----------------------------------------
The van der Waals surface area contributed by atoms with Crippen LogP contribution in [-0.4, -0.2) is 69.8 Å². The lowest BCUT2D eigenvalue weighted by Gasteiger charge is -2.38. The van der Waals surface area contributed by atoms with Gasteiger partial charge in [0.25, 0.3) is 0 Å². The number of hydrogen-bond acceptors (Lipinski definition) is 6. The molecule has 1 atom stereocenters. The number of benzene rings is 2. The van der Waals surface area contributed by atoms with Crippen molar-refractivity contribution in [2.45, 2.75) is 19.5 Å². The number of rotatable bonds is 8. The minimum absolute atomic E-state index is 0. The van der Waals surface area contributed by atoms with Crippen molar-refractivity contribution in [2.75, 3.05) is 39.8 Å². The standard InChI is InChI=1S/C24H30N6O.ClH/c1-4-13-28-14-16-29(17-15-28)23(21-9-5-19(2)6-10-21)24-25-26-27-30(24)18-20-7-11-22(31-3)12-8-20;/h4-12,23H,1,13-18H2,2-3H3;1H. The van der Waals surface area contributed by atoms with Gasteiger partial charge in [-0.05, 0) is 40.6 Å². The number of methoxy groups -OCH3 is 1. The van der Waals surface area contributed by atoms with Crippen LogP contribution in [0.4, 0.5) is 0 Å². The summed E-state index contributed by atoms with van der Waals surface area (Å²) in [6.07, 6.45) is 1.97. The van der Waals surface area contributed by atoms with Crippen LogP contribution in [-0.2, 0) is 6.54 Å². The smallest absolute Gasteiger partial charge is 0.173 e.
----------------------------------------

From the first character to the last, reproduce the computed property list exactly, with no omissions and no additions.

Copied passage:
The van der Waals surface area contributed by atoms with Crippen LogP contribution in [-0.4, -0.2) is 69.8 Å². The lowest BCUT2D eigenvalue weighted by Gasteiger charge is -2.38. The van der Waals surface area contributed by atoms with Gasteiger partial charge in [0.25, 0.3) is 0 Å². The number of hydrogen-bond acceptors (Lipinski definition) is 6. The molecule has 1 atom stereocenters. The number of benzene rings is 2. The van der Waals surface area contributed by atoms with Crippen molar-refractivity contribution in [2.45, 2.75) is 19.5 Å². The number of rotatable bonds is 8. The minimum absolute atomic E-state index is 0. The van der Waals surface area contributed by atoms with Crippen molar-refractivity contribution in [2.75, 3.05) is 39.8 Å². The standard InChI is InChI=1S/C24H30N6O.ClH/c1-4-13-28-14-16-29(17-15-28)23(21-9-5-19(2)6-10-21)24-25-26-27-30(24)18-20-7-11-22(31-3)12-8-20;/h4-12,23H,1,13-18H2,2-3H3;1H. The van der Waals surface area contributed by atoms with Gasteiger partial charge in [-0.05, 0) is 40.6 Å². The number of methoxy groups -OCH3 is 1. The van der Waals surface area contributed by atoms with Crippen LogP contribution in [0.4, 0.5) is 0 Å². The summed E-state index contributed by atoms with van der Waals surface area (Å²) in [6.07, 6.45) is 1.97. The van der Waals surface area contributed by atoms with Crippen LogP contribution in [-0.2, 0) is 6.54 Å². The smallest absolute Gasteiger partial charge is 0.173 e.